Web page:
The Spaniard had plenty in the tank in his match against Frances Tiafoe, sprinting to drop shots, pounding forehands and coolly holding serve in the tense fifth set.
With poise beyond his 19 years and enviable stamina, Carlos Alcaraz has faced down the crowd and Frances Tiafoe to collect another thrilling win and reach the US Open final.
Despite wrapping up the latest-finishing match in tournament history in the early morning hours on Thursday, the Spaniard had plenty more in the tank on Friday, sprinting to drop shots, pounding forehands and coolly holding serve in the tense fifth set.
"I feel great right now," a beaming Alcaraz told reporters after the win, which set up a final with Norway's Casper Ruud on Sunday.
"I mean, a little bit tired. But right now I'm just so, so happy."
Alcaraz's run at the tournament last year came to a jarring finish when he retired from his quarter-final with a leg injury he said came from playing long matches in his previous rounds.
That turn led some to wonder if the highly-touted teenager possessed the endurance needed to win a Grand Slam given its grueling, best-of-five format. But he has more than silenced the doubters with three consecutive five-set victories on the sport's biggest stage.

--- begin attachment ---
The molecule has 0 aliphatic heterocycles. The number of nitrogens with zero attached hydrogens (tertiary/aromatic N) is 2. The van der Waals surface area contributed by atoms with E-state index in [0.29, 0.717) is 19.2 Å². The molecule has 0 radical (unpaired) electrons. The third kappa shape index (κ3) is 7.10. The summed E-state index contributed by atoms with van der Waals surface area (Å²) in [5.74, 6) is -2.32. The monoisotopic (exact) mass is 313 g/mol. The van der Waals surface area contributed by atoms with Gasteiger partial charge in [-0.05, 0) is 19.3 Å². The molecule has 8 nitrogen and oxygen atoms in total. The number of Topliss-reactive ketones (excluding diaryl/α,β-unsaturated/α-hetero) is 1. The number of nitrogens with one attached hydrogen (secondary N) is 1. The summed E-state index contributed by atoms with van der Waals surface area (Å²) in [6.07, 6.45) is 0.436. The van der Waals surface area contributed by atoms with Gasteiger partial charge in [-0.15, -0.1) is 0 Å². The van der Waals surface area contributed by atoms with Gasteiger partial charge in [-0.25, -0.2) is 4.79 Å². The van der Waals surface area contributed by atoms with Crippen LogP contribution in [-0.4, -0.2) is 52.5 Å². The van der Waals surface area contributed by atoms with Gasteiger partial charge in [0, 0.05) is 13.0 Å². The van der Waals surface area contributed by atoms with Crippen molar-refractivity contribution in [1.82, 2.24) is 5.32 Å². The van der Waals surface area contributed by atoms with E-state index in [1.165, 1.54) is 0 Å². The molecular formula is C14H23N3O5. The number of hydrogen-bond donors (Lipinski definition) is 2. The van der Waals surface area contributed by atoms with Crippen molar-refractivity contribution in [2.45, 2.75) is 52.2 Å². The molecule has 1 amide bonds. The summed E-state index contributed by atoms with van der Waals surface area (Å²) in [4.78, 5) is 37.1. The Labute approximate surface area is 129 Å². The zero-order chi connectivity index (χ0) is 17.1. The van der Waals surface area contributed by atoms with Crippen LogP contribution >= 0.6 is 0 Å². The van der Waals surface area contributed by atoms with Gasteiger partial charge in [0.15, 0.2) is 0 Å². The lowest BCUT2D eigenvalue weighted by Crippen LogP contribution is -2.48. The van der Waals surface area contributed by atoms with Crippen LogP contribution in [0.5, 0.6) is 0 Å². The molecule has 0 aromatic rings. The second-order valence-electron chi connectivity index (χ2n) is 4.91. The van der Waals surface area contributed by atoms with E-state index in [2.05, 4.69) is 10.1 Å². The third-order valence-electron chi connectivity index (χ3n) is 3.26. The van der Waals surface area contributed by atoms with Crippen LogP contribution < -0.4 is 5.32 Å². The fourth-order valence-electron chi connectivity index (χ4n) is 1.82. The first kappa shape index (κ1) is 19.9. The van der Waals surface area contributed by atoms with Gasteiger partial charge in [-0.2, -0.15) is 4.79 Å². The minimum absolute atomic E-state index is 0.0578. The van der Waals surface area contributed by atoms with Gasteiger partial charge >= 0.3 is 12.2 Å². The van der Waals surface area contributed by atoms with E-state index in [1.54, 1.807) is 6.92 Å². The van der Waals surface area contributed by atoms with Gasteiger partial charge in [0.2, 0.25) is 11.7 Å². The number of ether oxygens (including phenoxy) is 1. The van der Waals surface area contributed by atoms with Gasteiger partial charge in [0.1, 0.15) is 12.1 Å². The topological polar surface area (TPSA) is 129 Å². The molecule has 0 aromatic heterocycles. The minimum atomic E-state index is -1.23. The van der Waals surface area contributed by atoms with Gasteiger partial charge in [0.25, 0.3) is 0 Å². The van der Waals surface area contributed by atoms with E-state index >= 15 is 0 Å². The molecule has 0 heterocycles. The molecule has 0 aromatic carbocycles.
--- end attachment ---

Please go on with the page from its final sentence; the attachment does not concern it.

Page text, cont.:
"I've played more matches in five sets, I am more prepared mentally and physically," Alcaraz said.
"It was 12 months of working hard in the gym, on the court. But I would say it's all mental."
That mental strength was on full display in front of a sold-out crowd at Arthur Ashe Stadium that was overwhelmingly in the American Tiafoe's corner.
The crowd erupted when Tiafoe survived a match point in the fourth set and many jumped to their feet when he won a tie break to force a winner-take-all fifth, but Alcaraz remained focused.
"I thought it is a new match in the fifth set," he said.
"I have to stay there playing well, playing my game, and believe. I just thought that I was able to beat Frances in the fifth set."
The stakes of Sunday's final could not be higher. The winner will walk away with their first Grand Slam trophy and the world number one ranking.
Ruud has an enjoyed a more straightforward and less talked about route to the final but will be the underdog against Alcaraz, who is 2-0 against the Norwegian including a win at the Miami Open final in April.
"He's playing really, really well," Alcaraz said.
"I know that. I will have to show my best."